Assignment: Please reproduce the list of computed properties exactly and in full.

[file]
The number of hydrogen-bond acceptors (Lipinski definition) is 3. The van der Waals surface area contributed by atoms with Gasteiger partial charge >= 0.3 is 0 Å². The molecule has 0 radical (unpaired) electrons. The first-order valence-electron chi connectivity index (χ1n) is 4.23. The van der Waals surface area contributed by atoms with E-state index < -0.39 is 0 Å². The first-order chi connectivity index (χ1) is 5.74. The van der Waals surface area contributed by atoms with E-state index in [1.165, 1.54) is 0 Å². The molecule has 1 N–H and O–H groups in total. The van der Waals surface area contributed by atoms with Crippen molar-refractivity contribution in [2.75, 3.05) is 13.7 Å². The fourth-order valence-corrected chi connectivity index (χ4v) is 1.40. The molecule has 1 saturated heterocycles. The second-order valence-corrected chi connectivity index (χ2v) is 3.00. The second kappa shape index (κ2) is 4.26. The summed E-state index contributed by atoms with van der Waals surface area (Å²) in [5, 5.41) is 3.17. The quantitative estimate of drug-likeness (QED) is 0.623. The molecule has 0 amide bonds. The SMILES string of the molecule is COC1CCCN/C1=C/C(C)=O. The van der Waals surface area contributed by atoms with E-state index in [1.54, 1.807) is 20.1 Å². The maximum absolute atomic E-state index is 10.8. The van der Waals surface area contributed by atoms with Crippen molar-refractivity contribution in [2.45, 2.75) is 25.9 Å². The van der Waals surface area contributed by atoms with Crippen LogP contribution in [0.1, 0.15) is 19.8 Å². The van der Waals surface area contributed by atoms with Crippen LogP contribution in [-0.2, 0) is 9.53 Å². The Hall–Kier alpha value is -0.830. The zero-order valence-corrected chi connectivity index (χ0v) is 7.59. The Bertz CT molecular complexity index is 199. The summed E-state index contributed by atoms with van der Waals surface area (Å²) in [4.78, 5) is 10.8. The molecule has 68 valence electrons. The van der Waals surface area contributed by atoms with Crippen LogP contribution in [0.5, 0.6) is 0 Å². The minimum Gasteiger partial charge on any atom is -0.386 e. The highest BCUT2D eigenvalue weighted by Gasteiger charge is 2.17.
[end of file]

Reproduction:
The number of hydrogen-bond acceptors (Lipinski definition) is 3. The van der Waals surface area contributed by atoms with Gasteiger partial charge >= 0.3 is 0 Å². The molecule has 0 radical (unpaired) electrons. The first-order valence-electron chi connectivity index (χ1n) is 4.23. The van der Waals surface area contributed by atoms with E-state index < -0.39 is 0 Å². The first-order chi connectivity index (χ1) is 5.74. The van der Waals surface area contributed by atoms with E-state index in [1.165, 1.54) is 0 Å². The molecule has 1 N–H and O–H groups in total. The van der Waals surface area contributed by atoms with Crippen molar-refractivity contribution in [2.75, 3.05) is 13.7 Å². The fourth-order valence-corrected chi connectivity index (χ4v) is 1.40. The molecule has 1 saturated heterocycles. The second-order valence-corrected chi connectivity index (χ2v) is 3.00. The second kappa shape index (κ2) is 4.26. The summed E-state index contributed by atoms with van der Waals surface area (Å²) in [5, 5.41) is 3.17. The quantitative estimate of drug-likeness (QED) is 0.623. The molecule has 0 amide bonds. The SMILES string of the molecule is COC1CCCN/C1=C/C(C)=O. The van der Waals surface area contributed by atoms with E-state index in [1.54, 1.807) is 20.1 Å². The maximum absolute atomic E-state index is 10.8. The van der Waals surface area contributed by atoms with Crippen molar-refractivity contribution in [2.45, 2.75) is 25.9 Å². The van der Waals surface area contributed by atoms with Crippen LogP contribution in [0.1, 0.15) is 19.8 Å². The van der Waals surface area contributed by atoms with Crippen LogP contribution in [-0.2, 0) is 9.53 Å². The Hall–Kier alpha value is -0.830. The zero-order valence-corrected chi connectivity index (χ0v) is 7.59. The Bertz CT molecular complexity index is 199. The summed E-state index contributed by atoms with van der Waals surface area (Å²) in [4.78, 5) is 10.8. The molecule has 68 valence electrons. The van der Waals surface area contributed by atoms with Crippen LogP contribution in [0.5, 0.6) is 0 Å². The minimum Gasteiger partial charge on any atom is -0.386 e. The highest BCUT2D eigenvalue weighted by Gasteiger charge is 2.17.